Current Lectures

Fall 2021

Emergence: Victoria Surfaces from the Pandemic

 

September 29: Panel–Surfacing Toward Justice: Can Victoria be a Better City after COVID?

Fran Hunt-Jinnouchi, Executive Director, Aboriginal Coalition to End Homelessness Society

Mayor Lisa Helps, City of Victoria

Jean McRae, CEO, Inter-Cultural Association of Victoria

 

October 21: Epidemic Histories and Pandemic Futures

Mitchell Hammond, Assistant Professor, Department of History, University of Victoria

Abstract

The histories of infectious diseases and modern cities have always been intertwined. Not only do cities foster the spread of disease, narrative accounts of urban crises in locales such as London, Paris, and New York have framed our understanding of how diseases affect societies in general. While the ongoing coronavirus crisis underscores the importance of cities, its widespread impact also poses a challenge for responses that are rooted in local environments and relationships. Global travel, technologies that collapse physical distance, and new forms of urbanization will shift the relationship of disease and cities in a new ‘pandemic era.’

Mitchell Hammond is an assistant professor in the History Department at UVic. His work has included archival research concerning medicine in German cities during the sixteenth and early seventeenth centuries and also studies in the history of epidemics from the early modern era to the present. His book, Epidemics and the Modern World, was published by the University of Toronto Press in 2020. His current project with the working title ‘Medicine in the Modern World’ is also under contract at the University of Toronto.

November 16: Victorian Global Citizens: Solidarity in (and out of) a Pandemic

Anita Ho, Associate Professor, Centre for Applied Ethics, University of British Columbia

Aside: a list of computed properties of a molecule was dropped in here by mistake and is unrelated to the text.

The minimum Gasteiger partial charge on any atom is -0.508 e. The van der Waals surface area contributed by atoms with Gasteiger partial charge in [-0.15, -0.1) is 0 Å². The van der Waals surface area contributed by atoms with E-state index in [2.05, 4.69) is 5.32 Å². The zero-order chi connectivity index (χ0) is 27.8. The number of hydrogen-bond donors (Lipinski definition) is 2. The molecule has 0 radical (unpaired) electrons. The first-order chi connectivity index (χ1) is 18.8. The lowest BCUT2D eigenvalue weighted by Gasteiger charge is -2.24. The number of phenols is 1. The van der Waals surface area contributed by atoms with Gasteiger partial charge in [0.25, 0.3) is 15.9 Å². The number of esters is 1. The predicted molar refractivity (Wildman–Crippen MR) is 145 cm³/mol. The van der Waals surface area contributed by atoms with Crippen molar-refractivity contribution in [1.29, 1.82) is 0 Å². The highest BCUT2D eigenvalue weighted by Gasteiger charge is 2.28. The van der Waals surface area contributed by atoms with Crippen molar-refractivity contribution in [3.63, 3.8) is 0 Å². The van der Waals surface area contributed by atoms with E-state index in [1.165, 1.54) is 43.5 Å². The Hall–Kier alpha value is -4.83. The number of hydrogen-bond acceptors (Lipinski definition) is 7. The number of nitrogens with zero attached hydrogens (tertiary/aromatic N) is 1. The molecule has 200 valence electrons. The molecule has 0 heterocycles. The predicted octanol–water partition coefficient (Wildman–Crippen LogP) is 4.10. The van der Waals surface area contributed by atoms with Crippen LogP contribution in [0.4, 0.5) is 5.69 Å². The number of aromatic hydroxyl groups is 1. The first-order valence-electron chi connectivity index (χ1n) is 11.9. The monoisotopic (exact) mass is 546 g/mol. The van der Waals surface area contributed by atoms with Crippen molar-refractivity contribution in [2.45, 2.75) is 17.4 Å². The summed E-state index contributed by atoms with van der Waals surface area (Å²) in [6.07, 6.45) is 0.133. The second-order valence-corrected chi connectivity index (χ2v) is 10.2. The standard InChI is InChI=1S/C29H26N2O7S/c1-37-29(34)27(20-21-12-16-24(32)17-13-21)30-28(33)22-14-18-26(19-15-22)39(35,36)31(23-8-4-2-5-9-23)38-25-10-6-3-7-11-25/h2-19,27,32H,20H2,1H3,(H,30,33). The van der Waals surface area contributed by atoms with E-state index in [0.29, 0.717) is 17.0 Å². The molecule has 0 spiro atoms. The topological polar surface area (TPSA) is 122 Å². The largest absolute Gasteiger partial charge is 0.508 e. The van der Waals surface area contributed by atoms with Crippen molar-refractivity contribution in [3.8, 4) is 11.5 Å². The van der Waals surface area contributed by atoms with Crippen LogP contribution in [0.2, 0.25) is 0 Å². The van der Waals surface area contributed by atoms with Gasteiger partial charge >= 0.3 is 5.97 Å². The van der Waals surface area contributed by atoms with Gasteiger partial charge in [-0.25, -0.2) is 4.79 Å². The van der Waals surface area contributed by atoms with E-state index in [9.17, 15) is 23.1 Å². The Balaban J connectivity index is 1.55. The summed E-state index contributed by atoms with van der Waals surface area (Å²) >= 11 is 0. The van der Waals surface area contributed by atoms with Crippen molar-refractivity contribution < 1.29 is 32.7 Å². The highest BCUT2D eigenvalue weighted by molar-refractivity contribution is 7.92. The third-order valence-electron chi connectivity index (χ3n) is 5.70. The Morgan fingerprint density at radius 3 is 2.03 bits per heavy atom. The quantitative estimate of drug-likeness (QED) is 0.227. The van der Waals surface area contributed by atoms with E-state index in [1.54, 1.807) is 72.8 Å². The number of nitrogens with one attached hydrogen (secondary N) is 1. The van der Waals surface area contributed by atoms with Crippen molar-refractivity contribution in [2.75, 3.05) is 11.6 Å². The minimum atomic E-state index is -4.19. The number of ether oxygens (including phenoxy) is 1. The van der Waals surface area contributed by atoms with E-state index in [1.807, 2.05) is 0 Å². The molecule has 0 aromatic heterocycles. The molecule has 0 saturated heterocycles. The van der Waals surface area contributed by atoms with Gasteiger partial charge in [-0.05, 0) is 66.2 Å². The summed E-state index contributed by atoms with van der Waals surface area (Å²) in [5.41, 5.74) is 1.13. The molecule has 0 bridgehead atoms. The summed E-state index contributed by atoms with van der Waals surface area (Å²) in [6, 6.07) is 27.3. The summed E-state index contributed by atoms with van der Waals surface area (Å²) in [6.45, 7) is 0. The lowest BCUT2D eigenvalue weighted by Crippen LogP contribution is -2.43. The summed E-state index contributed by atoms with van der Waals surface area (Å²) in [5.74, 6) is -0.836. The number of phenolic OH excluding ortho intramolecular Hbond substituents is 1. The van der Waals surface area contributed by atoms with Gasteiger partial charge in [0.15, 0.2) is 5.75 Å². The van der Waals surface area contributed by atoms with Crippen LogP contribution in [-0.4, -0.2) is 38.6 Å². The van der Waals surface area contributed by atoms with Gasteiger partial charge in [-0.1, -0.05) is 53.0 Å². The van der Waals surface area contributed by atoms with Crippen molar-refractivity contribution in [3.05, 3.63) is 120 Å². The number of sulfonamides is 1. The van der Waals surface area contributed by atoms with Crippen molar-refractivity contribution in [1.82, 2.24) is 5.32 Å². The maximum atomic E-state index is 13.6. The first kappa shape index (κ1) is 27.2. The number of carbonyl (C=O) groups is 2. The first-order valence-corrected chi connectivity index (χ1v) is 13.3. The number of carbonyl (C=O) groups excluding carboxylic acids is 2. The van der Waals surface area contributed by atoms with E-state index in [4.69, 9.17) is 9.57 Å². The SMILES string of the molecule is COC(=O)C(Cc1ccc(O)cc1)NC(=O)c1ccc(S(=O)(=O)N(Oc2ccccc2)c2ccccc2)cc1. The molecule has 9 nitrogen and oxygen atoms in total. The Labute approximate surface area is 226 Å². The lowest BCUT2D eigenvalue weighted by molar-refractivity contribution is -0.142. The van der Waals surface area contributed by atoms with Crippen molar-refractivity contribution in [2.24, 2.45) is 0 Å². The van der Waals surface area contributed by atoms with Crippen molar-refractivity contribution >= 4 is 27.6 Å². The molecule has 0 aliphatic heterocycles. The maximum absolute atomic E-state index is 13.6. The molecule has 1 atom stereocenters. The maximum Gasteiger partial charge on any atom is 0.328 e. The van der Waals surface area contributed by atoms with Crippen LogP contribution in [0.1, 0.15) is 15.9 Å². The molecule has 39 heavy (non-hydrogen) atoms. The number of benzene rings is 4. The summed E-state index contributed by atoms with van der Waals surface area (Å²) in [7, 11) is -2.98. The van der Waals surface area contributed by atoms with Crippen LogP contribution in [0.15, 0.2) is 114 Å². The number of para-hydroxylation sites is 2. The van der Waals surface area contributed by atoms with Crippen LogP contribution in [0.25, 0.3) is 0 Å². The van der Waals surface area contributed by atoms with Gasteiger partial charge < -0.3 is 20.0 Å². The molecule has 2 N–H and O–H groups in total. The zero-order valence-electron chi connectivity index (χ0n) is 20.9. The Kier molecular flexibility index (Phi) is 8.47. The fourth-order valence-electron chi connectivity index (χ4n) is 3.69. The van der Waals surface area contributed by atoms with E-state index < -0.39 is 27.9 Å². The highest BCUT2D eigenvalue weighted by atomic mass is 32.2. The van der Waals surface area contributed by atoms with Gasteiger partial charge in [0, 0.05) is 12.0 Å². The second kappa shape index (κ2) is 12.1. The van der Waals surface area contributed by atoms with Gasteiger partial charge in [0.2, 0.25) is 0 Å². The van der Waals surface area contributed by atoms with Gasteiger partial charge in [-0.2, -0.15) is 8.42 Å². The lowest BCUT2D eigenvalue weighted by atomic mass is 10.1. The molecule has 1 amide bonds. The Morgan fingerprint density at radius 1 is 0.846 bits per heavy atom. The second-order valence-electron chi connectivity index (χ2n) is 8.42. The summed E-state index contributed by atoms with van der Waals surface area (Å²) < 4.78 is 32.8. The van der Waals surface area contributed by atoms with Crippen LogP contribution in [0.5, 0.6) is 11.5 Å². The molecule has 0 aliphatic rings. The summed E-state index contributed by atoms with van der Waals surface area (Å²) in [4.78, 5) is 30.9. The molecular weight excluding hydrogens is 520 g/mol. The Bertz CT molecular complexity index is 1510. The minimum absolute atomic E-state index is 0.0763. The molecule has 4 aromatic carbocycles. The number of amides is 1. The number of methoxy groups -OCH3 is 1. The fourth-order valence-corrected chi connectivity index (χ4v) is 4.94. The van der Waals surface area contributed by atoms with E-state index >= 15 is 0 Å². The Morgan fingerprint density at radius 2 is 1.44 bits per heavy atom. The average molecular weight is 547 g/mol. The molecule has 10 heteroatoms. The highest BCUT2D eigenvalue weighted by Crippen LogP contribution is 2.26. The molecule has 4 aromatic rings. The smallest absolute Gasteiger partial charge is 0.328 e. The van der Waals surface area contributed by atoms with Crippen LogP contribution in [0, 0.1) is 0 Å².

Abstract

After a slow start to the COVID-19 vaccination campaign, more than 75% of Canadians have now received at least 1 vaccine dose, compared to just over 3% of people in low-income countries.  As various wealthy nations start planning for booster doses, how should we think about ongoing disparities that will likely have intergenerational impact? The pandemic has highlighted how we are globally connected but unequally affected by virtue of our policies and practices. Should local and national governments focus on their own populations in their pandemic response, even if that means others will be left behind by design? Using different examples, this session will look at how taking solidarity seriously may be the only way to interrupt the disparity pathway and get all of us out of the pandemic.

Anita Ho is a bioethicist and health services researcher with a unique combined academic training and experience in philosophy, clinical/organizational ethics, public health, and business. She is a bioethics faculty member at both UBC and the University of California, San Francisco, and the Regional Director of Ethics for Providence (Northern California).  An international scholar and author of more than 70 publications, Anita is particularly interested in systemic and social justice issues arising in health care, domestically and internationally.  Her COVID-related research has been focusing on global disparity in resource allocation, the role of trust in pandemic communication, and the ethical dimensions of digital public health surveillance. Broadening on the theme of digital health monitoring, Anita is currently completing a book manuscript on the ethics of using artificial intelligence in health monitoring, to be published by Oxford University Press.